Fund Your Utopia Without Me.™

14 June 2014

Pic of the Day: Dim Dems' False Flag On Flag Day

Do Democrats even know what the flag of the United States of America looks like?

The New Republic: Hillary Clinton Was a Mediocre Secretary of State

From Issac Chotiner of The New Republic:

If you want to get a sense of how puny Clinton’s accomplishments at State were, you should read not her haters but her admirers. On Sunday in The New York Times, Nicholas Kristof devoted a whole column to praising Clinton’s record, and yet was unable to list anything that wasn’t a broad generalization. Kristof began by noting that, “Clinton achieved a great deal and left a hefty legacy—just not the traditional kind.” What was this legacy, you might ask? 

Clinton recognized that our future will be more about Asia than Europe, and she pushed hard to rebalance our relations. She didn’t fully deliver on this ‘pivot’—generally she was more successful at shaping agendas than delivering on them—but the basic instinct to turn our ship of state to face our Pacific future was sound and overdue. 

So Clinton “recognized” what is surely the single most noted thing in every discussion of American foreign policy, and even in Kritstof’s opinion wasn’t really able to do anything about it. What else? 

A couple of times I moderated panels during the United Nations General Assembly in which she talked passionately—and bewilderingly, for some of the audience—about civil society, women leaders and agricultural investments. Pinstriped foreign and prime ministers looked on, happy to be considered important enough to be invited. They listened with increasingly furrowed brows, as if absorbing an alien language, as Clinton brightly spoke about topics such as “the business case for focusing on gender in agricultural development.” 

This is all well and good but it isn’t much of a legacy. When he tries to turn to specifics, the best Kristof can come up with is that Clinton mentioned Muhammad Yunus in a speech. Kristof’s piece peters out after a few more moist, unspecific paragraphs. 

The reason I quote Kristof at length is because his case is essentially the same as that of her opponents, who claim that she served without much distinction. It’s true that she put an admirable focus on women’s rights, and played a role in isolating Iran. But the Afghanistan surge didn’t seem to have a huge effect; Syria policy has been a failure, even if the alternatives were all bleak; Iraq has collapsed since our departure (again, good alternatives did not clearly present themself); she was probably too cautious about the Egyptian people’s overthrow of Hosni Mubarak, although that didn’t keep him in power; she backed the Libyan campaign, which currently must count as a mixed bag; and she did a lot of what Kristof describes, in terms of trying to streamline and broaden American diplomacy, and repair our relationships with the world. Even if she had some relative successes in these areas, America’s global popularity has declined since she took the job.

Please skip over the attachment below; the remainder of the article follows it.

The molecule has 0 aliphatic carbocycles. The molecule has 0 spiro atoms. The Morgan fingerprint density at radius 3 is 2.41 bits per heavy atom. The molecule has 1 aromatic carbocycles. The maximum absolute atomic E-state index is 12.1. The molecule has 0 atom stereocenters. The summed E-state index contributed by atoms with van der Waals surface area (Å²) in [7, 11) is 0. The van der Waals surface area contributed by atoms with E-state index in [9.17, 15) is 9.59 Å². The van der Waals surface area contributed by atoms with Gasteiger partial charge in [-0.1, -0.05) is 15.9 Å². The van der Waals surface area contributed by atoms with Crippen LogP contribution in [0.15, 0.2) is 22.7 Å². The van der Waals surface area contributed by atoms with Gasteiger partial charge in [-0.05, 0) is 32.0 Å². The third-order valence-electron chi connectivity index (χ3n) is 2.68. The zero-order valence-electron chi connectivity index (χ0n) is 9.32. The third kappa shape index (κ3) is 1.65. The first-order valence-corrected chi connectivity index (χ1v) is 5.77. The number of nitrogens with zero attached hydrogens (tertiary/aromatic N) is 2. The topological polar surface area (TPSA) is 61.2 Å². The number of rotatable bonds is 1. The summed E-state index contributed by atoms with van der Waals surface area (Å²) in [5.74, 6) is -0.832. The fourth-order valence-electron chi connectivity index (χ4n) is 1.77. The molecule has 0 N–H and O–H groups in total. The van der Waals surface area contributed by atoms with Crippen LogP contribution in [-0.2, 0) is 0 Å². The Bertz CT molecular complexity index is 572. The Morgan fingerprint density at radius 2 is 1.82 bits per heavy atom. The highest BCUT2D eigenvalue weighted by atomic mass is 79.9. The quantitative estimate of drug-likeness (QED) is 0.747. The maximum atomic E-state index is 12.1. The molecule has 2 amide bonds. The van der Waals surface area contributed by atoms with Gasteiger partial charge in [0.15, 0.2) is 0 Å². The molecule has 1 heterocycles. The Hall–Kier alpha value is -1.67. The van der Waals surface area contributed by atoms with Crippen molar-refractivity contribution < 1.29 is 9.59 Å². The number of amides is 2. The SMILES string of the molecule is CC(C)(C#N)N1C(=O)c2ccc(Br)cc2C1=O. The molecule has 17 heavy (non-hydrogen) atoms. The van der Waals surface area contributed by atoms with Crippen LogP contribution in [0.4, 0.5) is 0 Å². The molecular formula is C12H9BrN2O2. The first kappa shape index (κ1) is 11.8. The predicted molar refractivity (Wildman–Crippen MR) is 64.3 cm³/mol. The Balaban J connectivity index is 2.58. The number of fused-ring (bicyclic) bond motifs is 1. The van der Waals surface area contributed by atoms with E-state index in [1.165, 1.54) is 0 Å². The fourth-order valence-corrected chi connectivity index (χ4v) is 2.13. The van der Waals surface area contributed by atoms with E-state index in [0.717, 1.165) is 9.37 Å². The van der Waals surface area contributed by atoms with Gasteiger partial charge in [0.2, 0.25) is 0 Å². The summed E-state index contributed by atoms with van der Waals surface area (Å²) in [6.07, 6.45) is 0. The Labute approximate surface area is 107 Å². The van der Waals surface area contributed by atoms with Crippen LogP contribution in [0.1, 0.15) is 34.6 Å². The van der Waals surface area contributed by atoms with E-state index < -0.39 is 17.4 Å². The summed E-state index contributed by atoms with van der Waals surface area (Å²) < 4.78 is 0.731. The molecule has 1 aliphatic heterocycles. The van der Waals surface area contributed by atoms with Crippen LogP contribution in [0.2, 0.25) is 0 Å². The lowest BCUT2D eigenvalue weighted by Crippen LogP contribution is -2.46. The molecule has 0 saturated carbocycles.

Of course, Chotiner implores us not to judge the mediocre Hillary because it's not all her fault. 

Like Obama, it never is.

Reuters Poll: Obama’s Approval Ratings Falls Below 37%*400/Frowning+Obama1.jpg

What's worse?  Only 18.5% of Independents approve of the job he is doing...

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'Toon of the Day: Don't Forget Your Golf Clubs, Mr President!

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13 June 2014

Majority of Americans Do NOT Want Obama to Shut Down Guantanamo Bay

The majority of Americans don't want the president to close the terrorist holding facility in Guantanamo Bay, Cuba

Even a majority of Democrats...

By Francesca Chambers 

Most Americans do not want President Obama to shut down the United State's terrorist detention facility in Guantanamo Bay, Cuba, according to a poll released this afternoon.

Americans continue to be wary of releasing prisoners with terrorist ties like the ones swapped last month for Sgt. Bowe Bergdahl or moving them to prisons in the U.S.

Two in three Americans told Gallup that they want president Obama to keep the 149 suspected terrorists being held at Gitmo under lock and key on foreign soil instead of shutting down the camp.
American have never wanted the president to close Guantanamo Bay, but the number against it has increased since the president promised to shut it down on the campaign trail

Closing Guantanamo Bay was one of the president's core campaign promises in the 2008 presidential election.

On his first full day in office, Obama stated that 'Guantanamo will be closed no later than one year from now.'

That never happened, in part, because the idea became politically unpopular and Congress clamped down on the president's authority to release and transfer detainees.